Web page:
The kulintang basically consists of a set of five to 11 gongs, depending on which village it comes from, sitting in a row on a wood frame. The gongs were originally made entirely of bronze but are now usually made of a mixture of bronze and the more plentiful brass.

Kulintangs are never played in duos, because the pitch is always slightly different. "After they cast each set, they break the molds," Academia said. "That way, each set is unique."

A full kulintang ensemble has several supporting instruments, including two large kettle gongs and a goblet-shaped drum.

Academia, who was born in Hawaii and raised mostly in San Diego, had barely heard of the kulintang when she was a music student at USC in the late '70s. "I had gotten into jazz, classical, R&B;, soul, pop, just about everything but the music of my own heritage, she said, "with a goal of becoming a recording artist.

"I had seen a visiting dance troupe that used some kulintang music, but it was recorded so I didn't see the instruments. And later I found out it wasn't really authentic, traditional kulintang music."

On a summer break in San Diego in 1980 she met Bayani DeLeon, a musician who specialized in traditional music of the Philippines. "He challenged me," Academia said. "He said to me, 'How can you really consider yourself a musician if you do not know the music of your own country?' "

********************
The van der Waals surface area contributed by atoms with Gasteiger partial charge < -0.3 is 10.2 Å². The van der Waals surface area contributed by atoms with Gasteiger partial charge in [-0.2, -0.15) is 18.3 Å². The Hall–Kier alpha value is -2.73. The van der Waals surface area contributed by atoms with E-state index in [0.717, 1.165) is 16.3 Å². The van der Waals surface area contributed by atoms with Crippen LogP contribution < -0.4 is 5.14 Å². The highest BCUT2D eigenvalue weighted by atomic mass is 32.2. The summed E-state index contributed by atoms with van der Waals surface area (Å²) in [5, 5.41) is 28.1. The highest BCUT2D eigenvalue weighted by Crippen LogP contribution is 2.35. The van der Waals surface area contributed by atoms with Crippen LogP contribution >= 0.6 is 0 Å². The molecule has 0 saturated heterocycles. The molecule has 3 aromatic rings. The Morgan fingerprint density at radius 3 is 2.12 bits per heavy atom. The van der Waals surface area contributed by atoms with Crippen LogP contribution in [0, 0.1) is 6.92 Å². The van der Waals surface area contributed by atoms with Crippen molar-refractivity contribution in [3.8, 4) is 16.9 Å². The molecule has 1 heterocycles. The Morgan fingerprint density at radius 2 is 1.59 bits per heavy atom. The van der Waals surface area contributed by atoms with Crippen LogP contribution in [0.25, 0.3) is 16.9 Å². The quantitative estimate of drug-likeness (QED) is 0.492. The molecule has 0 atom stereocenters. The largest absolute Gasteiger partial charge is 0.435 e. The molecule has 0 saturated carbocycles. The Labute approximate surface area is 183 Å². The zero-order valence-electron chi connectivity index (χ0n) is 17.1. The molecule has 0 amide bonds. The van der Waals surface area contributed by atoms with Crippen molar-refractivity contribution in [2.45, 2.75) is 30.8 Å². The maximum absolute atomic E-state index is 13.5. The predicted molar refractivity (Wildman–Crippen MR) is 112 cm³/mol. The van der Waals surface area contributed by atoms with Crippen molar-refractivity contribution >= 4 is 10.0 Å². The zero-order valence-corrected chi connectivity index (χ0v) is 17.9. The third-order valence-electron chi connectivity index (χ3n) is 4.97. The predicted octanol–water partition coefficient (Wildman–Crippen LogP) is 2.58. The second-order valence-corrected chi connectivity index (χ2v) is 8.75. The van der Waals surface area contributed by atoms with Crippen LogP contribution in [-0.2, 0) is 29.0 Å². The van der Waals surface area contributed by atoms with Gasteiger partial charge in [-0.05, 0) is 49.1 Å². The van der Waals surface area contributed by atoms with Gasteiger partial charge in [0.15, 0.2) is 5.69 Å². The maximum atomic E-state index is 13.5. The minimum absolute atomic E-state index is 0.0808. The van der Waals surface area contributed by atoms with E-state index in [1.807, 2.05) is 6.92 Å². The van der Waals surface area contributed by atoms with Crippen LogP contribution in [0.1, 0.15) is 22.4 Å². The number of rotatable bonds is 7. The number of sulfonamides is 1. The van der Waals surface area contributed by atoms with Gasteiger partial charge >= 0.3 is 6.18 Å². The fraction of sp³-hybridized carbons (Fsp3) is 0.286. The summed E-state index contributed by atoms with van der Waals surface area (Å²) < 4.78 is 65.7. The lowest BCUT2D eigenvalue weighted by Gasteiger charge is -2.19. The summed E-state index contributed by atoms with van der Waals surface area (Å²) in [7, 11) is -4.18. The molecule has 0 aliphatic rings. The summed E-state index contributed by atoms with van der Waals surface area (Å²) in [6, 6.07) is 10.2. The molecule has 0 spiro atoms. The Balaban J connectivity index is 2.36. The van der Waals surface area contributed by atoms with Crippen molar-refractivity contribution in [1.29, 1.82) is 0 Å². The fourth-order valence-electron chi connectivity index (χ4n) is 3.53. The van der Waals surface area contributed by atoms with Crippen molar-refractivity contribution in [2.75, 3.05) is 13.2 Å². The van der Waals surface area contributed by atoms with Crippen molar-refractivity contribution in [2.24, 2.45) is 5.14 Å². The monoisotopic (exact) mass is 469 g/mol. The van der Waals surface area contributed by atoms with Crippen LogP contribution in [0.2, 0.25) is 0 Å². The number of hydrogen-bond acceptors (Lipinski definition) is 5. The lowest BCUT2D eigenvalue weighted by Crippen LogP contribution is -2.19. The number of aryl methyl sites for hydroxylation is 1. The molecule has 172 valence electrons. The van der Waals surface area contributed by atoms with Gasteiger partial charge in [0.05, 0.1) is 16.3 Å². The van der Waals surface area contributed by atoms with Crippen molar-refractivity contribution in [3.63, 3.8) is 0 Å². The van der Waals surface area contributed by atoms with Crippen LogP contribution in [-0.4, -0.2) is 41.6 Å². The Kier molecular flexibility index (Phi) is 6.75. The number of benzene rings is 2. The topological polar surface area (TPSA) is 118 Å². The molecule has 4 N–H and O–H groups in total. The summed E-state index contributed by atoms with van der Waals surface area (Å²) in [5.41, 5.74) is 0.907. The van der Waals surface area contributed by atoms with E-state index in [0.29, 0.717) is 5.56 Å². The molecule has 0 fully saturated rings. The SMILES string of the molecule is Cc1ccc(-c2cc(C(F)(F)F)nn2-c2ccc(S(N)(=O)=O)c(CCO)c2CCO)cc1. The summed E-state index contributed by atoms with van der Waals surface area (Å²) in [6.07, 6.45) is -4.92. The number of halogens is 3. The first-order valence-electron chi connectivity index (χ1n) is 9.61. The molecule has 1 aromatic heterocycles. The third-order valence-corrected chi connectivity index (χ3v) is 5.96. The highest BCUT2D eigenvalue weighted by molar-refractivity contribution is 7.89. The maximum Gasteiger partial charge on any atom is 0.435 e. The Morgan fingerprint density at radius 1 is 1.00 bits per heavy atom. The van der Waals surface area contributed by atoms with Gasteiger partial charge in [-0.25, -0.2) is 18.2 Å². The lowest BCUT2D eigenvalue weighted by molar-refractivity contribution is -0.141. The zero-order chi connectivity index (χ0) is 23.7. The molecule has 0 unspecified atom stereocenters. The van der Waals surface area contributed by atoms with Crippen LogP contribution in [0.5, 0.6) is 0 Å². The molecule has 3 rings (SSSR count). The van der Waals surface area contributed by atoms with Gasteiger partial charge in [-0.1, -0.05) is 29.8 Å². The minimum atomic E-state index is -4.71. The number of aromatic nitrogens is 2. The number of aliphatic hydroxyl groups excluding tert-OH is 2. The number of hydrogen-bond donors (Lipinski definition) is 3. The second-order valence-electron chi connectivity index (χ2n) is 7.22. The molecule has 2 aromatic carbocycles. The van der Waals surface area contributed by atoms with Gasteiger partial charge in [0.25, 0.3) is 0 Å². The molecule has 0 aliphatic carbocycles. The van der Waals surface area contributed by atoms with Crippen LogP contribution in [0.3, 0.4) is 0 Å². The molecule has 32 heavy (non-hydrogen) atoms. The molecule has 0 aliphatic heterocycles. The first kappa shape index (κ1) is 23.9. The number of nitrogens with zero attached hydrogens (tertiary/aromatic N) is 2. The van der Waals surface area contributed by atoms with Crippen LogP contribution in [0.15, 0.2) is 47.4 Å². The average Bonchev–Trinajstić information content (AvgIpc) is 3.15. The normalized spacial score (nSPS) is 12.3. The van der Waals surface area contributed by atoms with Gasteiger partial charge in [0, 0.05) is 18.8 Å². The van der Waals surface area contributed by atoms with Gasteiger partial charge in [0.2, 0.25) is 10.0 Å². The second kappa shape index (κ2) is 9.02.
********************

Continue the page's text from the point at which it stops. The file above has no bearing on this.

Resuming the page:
Academia began studying the kulintang with him and in 1984 she and her younger brother, Jerome, who is also a musician and will be playing with the ensemble during the festival, traveled to Manila to further their studies. They had planned to visit the southern villages where the kulintang is still part of village rituals and entertainment, but the unsettled political situation didn't allow for that.

She traveled back and forth between Los Angeles and Manila several times to continue her studies. Last year, she received a $21,400 grant from the National Endowment for the Arts to start the institute in her husband's martial arts studio. She brought in Kalanduyan and Cadar to teach a series of workshops over several months. Later grants paid for more workshops and kulintang players trained at the institute have played several local concerts.

Academia hopes that her institute will one day be able to cast its own gongs, which are still made only in the Philippines and range in price from about $400 for what she described as a "tourist set," to the authentic models that can cost up to $3,000.

She also hopes to raise money to create a notation system for kulintang songs and to set them down on paper in case the oral tradition is interrupted.

She will continue to use the kulintang in her pop music, but said she will never go the other way and try to bring modern influences to the strict regimen of kulintang playing.

"You have to keep the two completely separate," she said. "Once you start mixing something into traditional music, there is confusion.

There is something about that music that has allowed it to last this long. When you start messing with that, it can be lost."